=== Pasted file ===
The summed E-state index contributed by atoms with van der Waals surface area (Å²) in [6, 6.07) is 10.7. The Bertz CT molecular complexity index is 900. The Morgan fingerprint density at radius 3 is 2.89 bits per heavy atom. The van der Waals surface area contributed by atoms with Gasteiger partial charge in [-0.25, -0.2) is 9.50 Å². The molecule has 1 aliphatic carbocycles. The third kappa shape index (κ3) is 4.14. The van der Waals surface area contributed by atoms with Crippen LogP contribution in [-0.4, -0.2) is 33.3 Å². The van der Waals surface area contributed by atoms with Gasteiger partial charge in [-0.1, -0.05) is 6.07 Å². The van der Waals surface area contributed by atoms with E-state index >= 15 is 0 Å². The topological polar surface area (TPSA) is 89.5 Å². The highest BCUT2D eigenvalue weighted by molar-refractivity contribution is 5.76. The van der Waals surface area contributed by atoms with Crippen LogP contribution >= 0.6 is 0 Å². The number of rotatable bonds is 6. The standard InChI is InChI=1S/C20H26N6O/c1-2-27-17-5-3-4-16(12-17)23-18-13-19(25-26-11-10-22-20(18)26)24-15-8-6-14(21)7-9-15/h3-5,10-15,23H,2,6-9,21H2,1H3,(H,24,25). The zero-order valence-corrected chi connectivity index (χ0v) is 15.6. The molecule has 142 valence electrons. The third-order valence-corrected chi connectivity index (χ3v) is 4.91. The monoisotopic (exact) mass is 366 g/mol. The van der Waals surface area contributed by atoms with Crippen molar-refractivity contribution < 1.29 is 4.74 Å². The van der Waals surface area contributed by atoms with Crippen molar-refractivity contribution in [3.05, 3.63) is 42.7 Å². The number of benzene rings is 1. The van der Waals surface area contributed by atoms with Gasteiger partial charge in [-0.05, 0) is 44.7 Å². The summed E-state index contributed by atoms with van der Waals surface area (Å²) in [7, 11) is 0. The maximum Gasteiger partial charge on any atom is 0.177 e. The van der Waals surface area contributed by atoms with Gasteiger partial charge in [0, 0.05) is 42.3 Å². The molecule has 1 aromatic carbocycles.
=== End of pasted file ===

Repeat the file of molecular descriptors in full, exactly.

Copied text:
The summed E-state index contributed by atoms with van der Waals surface area (Å²) in [6, 6.07) is 10.7. The Bertz CT molecular complexity index is 900. The Morgan fingerprint density at radius 3 is 2.89 bits per heavy atom. The van der Waals surface area contributed by atoms with Gasteiger partial charge in [-0.25, -0.2) is 9.50 Å². The molecule has 1 aliphatic carbocycles. The third kappa shape index (κ3) is 4.14. The van der Waals surface area contributed by atoms with Crippen LogP contribution in [-0.4, -0.2) is 33.3 Å². The van der Waals surface area contributed by atoms with Gasteiger partial charge in [-0.1, -0.05) is 6.07 Å². The van der Waals surface area contributed by atoms with E-state index >= 15 is 0 Å². The topological polar surface area (TPSA) is 89.5 Å². The highest BCUT2D eigenvalue weighted by molar-refractivity contribution is 5.76. The van der Waals surface area contributed by atoms with Crippen LogP contribution >= 0.6 is 0 Å². The number of rotatable bonds is 6. The standard InChI is InChI=1S/C20H26N6O/c1-2-27-17-5-3-4-16(12-17)23-18-13-19(25-26-11-10-22-20(18)26)24-15-8-6-14(21)7-9-15/h3-5,10-15,23H,2,6-9,21H2,1H3,(H,24,25). The zero-order valence-corrected chi connectivity index (χ0v) is 15.6. The molecule has 142 valence electrons. The third-order valence-corrected chi connectivity index (χ3v) is 4.91. The monoisotopic (exact) mass is 366 g/mol. The van der Waals surface area contributed by atoms with Crippen molar-refractivity contribution < 1.29 is 4.74 Å². The van der Waals surface area contributed by atoms with Crippen molar-refractivity contribution in [3.05, 3.63) is 42.7 Å². The number of benzene rings is 1. The van der Waals surface area contributed by atoms with Gasteiger partial charge in [-0.05, 0) is 44.7 Å². The summed E-state index contributed by atoms with van der Waals surface area (Å²) in [7, 11) is 0. The maximum Gasteiger partial charge on any atom is 0.177 e. The van der Waals surface area contributed by atoms with Gasteiger partial charge in [0, 0.05) is 42.3 Å². The molecule has 1 aromatic carbocycles.